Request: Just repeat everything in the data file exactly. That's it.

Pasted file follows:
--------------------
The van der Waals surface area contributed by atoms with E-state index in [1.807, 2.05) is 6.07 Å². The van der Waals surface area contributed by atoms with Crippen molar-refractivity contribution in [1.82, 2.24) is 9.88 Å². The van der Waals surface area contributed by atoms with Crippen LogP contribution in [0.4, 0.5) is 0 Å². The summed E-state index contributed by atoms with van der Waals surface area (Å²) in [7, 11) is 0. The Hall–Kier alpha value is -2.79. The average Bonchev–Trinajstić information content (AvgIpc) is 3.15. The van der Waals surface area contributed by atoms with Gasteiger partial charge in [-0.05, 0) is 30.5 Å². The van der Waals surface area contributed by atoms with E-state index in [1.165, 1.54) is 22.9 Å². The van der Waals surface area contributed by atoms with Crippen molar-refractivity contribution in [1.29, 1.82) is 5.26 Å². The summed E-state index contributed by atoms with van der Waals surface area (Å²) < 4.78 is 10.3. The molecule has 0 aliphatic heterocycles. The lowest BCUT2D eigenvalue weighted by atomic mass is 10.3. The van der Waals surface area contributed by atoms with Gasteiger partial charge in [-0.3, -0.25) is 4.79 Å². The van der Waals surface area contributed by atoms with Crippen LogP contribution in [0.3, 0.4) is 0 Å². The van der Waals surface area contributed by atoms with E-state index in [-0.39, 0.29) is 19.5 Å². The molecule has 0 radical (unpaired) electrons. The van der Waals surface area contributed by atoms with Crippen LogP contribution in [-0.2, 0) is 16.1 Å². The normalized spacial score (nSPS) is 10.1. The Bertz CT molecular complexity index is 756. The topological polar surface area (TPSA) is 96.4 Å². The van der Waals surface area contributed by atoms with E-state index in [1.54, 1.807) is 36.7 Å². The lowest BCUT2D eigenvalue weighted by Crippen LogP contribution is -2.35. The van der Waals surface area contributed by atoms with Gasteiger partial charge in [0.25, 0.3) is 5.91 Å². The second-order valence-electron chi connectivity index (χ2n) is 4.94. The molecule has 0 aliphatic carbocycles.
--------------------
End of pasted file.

The van der Waals surface area contributed by atoms with E-state index in [1.807, 2.05) is 6.07 Å². The van der Waals surface area contributed by atoms with Crippen molar-refractivity contribution in [1.82, 2.24) is 9.88 Å². The van der Waals surface area contributed by atoms with Crippen LogP contribution in [0.4, 0.5) is 0 Å². The summed E-state index contributed by atoms with van der Waals surface area (Å²) in [7, 11) is 0. The Hall–Kier alpha value is -2.79. The average Bonchev–Trinajstić information content (AvgIpc) is 3.15. The van der Waals surface area contributed by atoms with Gasteiger partial charge in [-0.05, 0) is 30.5 Å². The van der Waals surface area contributed by atoms with E-state index in [1.165, 1.54) is 22.9 Å². The van der Waals surface area contributed by atoms with Crippen molar-refractivity contribution in [1.29, 1.82) is 5.26 Å². The summed E-state index contributed by atoms with van der Waals surface area (Å²) < 4.78 is 10.3. The molecule has 0 aliphatic heterocycles. The lowest BCUT2D eigenvalue weighted by atomic mass is 10.3. The van der Waals surface area contributed by atoms with Gasteiger partial charge in [-0.3, -0.25) is 4.79 Å². The van der Waals surface area contributed by atoms with Crippen LogP contribution in [0.3, 0.4) is 0 Å². The van der Waals surface area contributed by atoms with E-state index in [-0.39, 0.29) is 19.5 Å². The molecule has 0 radical (unpaired) electrons. The van der Waals surface area contributed by atoms with Crippen LogP contribution in [-0.2, 0) is 16.1 Å². The normalized spacial score (nSPS) is 10.1. The Bertz CT molecular complexity index is 756. The topological polar surface area (TPSA) is 96.4 Å². The van der Waals surface area contributed by atoms with E-state index in [1.54, 1.807) is 36.7 Å². The lowest BCUT2D eigenvalue weighted by Crippen LogP contribution is -2.35. The van der Waals surface area contributed by atoms with Gasteiger partial charge in [0.25, 0.3) is 5.91 Å². The second-order valence-electron chi connectivity index (χ2n) is 4.94. The molecule has 0 aliphatic carbocycles.